“During the preparations for the 2005 parliamentary elections in Azerbaijan, opposition voices were harshly suppressed. Consequently, the ruling Yeni Azerbaijan party emerged victorious in the elections,” according to reports from Caucasian Knot.
Aliyev secured re-election for a second term on October 15, 2008. By March 2009, he had orchestrated a referendum on constitutional reform in the country. Naturally, term limits for the presidency were abolished, paving the way for Ilham Aliyev’s re-election for a third term on October 10, 2013. In 2016, he further amended the constitution, extending the presidential term from five to seven years.
According to Freedom House, Azerbaijan ranks 193rd out of 210 in terms of political and civil liberties, earning a “not free” designation, as reported by Novaya Gazeta Europe. Social discontent in Azerbaijan has long been met with harsh suppression.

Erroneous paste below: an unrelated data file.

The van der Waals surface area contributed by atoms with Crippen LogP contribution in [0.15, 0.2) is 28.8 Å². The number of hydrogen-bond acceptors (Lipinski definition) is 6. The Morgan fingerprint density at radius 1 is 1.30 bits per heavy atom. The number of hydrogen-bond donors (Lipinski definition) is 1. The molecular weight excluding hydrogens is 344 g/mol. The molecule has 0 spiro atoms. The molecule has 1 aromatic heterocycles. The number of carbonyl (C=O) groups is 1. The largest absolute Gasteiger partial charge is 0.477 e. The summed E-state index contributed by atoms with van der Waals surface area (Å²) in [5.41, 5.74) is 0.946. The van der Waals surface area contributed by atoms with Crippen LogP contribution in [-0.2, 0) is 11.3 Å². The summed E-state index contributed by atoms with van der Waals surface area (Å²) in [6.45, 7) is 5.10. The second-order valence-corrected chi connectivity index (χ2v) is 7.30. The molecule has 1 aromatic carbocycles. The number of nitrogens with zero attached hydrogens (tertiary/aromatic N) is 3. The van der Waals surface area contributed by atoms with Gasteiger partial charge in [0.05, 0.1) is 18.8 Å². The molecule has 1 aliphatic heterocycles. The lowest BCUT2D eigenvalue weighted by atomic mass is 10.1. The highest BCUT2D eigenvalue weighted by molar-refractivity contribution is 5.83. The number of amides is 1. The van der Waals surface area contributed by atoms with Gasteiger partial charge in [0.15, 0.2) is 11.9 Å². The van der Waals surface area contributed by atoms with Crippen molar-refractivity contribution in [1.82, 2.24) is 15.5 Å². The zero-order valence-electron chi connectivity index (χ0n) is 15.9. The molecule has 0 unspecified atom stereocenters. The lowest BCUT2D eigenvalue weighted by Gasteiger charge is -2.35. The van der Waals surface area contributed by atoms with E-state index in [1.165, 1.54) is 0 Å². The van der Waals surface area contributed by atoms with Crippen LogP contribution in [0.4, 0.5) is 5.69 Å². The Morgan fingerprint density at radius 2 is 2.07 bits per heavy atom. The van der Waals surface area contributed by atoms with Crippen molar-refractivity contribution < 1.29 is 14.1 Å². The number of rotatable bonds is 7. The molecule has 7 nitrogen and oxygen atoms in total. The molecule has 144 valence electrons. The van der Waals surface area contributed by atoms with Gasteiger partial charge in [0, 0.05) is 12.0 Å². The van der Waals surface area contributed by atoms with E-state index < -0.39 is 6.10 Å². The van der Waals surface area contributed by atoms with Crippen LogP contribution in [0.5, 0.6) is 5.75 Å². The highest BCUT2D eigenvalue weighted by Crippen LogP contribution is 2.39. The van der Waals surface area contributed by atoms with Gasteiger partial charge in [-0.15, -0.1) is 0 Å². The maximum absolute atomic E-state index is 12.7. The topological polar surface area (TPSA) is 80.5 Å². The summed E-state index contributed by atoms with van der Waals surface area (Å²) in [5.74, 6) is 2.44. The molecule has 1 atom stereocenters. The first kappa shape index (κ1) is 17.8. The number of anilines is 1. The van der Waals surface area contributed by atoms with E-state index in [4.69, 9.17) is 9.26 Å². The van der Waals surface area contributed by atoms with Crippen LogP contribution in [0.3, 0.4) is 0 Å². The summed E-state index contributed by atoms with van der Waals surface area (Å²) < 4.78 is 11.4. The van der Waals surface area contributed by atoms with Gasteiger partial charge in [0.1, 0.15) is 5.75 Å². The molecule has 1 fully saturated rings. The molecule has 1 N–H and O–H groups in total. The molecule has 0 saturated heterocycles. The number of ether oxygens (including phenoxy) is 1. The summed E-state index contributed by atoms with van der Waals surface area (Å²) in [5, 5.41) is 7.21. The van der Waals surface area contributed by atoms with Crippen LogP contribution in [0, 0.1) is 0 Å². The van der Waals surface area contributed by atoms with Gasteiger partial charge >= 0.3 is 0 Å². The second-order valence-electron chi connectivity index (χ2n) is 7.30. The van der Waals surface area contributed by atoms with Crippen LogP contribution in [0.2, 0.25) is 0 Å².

Reportedly, there are over 200 political prisoners held in Azerbaijani jails.
“During Aliyev’s presidency, there have been suspicious deaths of critical journalists, along with the arrests of numerous media representatives. Towards the end of 2023, the crackdown on independent media intensified once again,” as highlighted by Meydan.
Furthermore, in 2022, Azerbaijan implemented the “On Media” law, significantly curbing media freedom.
“Many aspects of the law grant the government broad authority to curtail media coverage, thereby hindering criticism of the government,” according to JAMnews.
Zhanna Baitelova, Mediaset